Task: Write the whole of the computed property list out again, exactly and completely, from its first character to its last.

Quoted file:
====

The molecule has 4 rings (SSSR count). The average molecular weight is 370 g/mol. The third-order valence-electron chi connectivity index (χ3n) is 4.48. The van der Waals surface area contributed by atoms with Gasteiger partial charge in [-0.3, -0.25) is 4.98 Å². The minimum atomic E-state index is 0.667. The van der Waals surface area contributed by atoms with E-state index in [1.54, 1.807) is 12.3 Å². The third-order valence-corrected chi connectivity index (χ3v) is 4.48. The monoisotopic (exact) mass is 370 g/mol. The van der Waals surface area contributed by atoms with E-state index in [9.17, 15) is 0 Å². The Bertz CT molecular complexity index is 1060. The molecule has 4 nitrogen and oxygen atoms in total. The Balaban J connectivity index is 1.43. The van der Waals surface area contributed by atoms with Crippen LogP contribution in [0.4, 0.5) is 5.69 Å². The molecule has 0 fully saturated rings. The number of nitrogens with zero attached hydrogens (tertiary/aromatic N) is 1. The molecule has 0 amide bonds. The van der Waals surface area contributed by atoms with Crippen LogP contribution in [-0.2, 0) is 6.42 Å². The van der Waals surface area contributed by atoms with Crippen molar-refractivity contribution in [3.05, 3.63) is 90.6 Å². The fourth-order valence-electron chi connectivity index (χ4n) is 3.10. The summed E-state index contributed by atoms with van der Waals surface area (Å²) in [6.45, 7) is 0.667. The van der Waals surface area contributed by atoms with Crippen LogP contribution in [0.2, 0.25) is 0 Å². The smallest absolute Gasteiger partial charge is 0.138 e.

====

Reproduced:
The molecule has 4 rings (SSSR count). The average molecular weight is 370 g/mol. The third-order valence-electron chi connectivity index (χ3n) is 4.48. The van der Waals surface area contributed by atoms with Gasteiger partial charge in [-0.3, -0.25) is 4.98 Å². The minimum atomic E-state index is 0.667. The van der Waals surface area contributed by atoms with E-state index in [1.54, 1.807) is 12.3 Å². The third-order valence-corrected chi connectivity index (χ3v) is 4.48. The monoisotopic (exact) mass is 370 g/mol. The van der Waals surface area contributed by atoms with E-state index in [9.17, 15) is 0 Å². The Bertz CT molecular complexity index is 1060. The molecule has 4 nitrogen and oxygen atoms in total. The Balaban J connectivity index is 1.43. The van der Waals surface area contributed by atoms with Crippen LogP contribution in [0.4, 0.5) is 5.69 Å². The molecule has 0 fully saturated rings. The number of nitrogens with zero attached hydrogens (tertiary/aromatic N) is 1. The molecule has 0 amide bonds. The van der Waals surface area contributed by atoms with Crippen LogP contribution in [-0.2, 0) is 6.42 Å². The van der Waals surface area contributed by atoms with Crippen molar-refractivity contribution in [3.05, 3.63) is 90.6 Å². The fourth-order valence-electron chi connectivity index (χ4n) is 3.10. The summed E-state index contributed by atoms with van der Waals surface area (Å²) in [6.45, 7) is 0.667. The van der Waals surface area contributed by atoms with Crippen LogP contribution in [0.2, 0.25) is 0 Å². The smallest absolute Gasteiger partial charge is 0.138 e.